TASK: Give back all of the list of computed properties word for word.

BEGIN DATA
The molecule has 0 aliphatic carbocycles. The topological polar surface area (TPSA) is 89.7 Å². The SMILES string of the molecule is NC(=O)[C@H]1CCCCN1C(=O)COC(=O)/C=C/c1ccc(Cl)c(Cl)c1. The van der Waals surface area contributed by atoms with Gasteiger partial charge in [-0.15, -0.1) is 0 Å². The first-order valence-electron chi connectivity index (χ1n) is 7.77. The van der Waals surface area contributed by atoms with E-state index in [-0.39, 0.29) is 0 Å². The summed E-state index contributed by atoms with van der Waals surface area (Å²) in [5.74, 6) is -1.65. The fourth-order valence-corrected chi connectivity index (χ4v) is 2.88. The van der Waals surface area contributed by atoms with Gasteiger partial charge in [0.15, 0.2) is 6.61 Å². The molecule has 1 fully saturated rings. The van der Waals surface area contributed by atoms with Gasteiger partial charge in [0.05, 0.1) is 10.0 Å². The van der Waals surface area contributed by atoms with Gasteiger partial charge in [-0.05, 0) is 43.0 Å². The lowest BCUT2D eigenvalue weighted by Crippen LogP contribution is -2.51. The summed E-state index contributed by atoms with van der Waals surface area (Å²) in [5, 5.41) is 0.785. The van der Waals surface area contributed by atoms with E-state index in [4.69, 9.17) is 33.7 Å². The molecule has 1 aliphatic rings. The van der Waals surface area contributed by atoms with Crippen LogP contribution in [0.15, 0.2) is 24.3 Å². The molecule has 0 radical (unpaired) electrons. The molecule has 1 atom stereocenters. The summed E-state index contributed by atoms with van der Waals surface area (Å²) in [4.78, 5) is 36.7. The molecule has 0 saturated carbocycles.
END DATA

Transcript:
The molecule has 0 aliphatic carbocycles. The topological polar surface area (TPSA) is 89.7 Å². The SMILES string of the molecule is NC(=O)[C@H]1CCCCN1C(=O)COC(=O)/C=C/c1ccc(Cl)c(Cl)c1. The van der Waals surface area contributed by atoms with Gasteiger partial charge in [-0.15, -0.1) is 0 Å². The first-order valence-electron chi connectivity index (χ1n) is 7.77. The van der Waals surface area contributed by atoms with E-state index in [-0.39, 0.29) is 0 Å². The summed E-state index contributed by atoms with van der Waals surface area (Å²) in [5.74, 6) is -1.65. The fourth-order valence-corrected chi connectivity index (χ4v) is 2.88. The van der Waals surface area contributed by atoms with Gasteiger partial charge in [0.15, 0.2) is 6.61 Å². The molecule has 1 fully saturated rings. The van der Waals surface area contributed by atoms with Gasteiger partial charge in [0.05, 0.1) is 10.0 Å². The van der Waals surface area contributed by atoms with Gasteiger partial charge in [-0.05, 0) is 43.0 Å². The lowest BCUT2D eigenvalue weighted by Crippen LogP contribution is -2.51. The summed E-state index contributed by atoms with van der Waals surface area (Å²) in [5, 5.41) is 0.785. The van der Waals surface area contributed by atoms with E-state index in [4.69, 9.17) is 33.7 Å². The molecule has 1 aliphatic rings. The van der Waals surface area contributed by atoms with Crippen LogP contribution in [0.15, 0.2) is 24.3 Å². The molecule has 0 radical (unpaired) electrons. The molecule has 1 atom stereocenters. The summed E-state index contributed by atoms with van der Waals surface area (Å²) in [4.78, 5) is 36.7. The molecule has 0 saturated carbocycles.